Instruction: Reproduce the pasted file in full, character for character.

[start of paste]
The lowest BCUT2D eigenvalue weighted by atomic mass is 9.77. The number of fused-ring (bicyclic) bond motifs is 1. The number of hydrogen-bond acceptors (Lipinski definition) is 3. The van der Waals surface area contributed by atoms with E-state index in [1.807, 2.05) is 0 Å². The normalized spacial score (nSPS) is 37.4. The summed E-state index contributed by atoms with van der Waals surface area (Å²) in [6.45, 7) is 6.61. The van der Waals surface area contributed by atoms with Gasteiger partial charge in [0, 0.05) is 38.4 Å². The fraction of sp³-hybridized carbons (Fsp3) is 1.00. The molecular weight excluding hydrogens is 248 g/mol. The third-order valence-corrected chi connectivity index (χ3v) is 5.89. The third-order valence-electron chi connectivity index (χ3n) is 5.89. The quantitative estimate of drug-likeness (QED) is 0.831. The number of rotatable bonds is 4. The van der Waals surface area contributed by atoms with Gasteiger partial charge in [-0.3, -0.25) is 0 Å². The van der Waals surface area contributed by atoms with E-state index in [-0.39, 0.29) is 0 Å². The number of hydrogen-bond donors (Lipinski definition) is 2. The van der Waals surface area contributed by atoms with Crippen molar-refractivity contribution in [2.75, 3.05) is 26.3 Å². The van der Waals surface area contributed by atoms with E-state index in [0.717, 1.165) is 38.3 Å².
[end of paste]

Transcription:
The lowest BCUT2D eigenvalue weighted by atomic mass is 9.77. The number of fused-ring (bicyclic) bond motifs is 1. The number of hydrogen-bond acceptors (Lipinski definition) is 3. The van der Waals surface area contributed by atoms with E-state index in [1.807, 2.05) is 0 Å². The normalized spacial score (nSPS) is 37.4. The summed E-state index contributed by atoms with van der Waals surface area (Å²) in [6.45, 7) is 6.61. The van der Waals surface area contributed by atoms with Gasteiger partial charge in [0, 0.05) is 38.4 Å². The fraction of sp³-hybridized carbons (Fsp3) is 1.00. The molecular weight excluding hydrogens is 248 g/mol. The third-order valence-corrected chi connectivity index (χ3v) is 5.89. The third-order valence-electron chi connectivity index (χ3n) is 5.89. The quantitative estimate of drug-likeness (QED) is 0.831. The number of rotatable bonds is 4. The van der Waals surface area contributed by atoms with Gasteiger partial charge in [-0.3, -0.25) is 0 Å². The van der Waals surface area contributed by atoms with E-state index in [-0.39, 0.29) is 0 Å². The number of hydrogen-bond donors (Lipinski definition) is 2. The van der Waals surface area contributed by atoms with Crippen molar-refractivity contribution in [2.75, 3.05) is 26.3 Å². The van der Waals surface area contributed by atoms with E-state index in [0.717, 1.165) is 38.3 Å².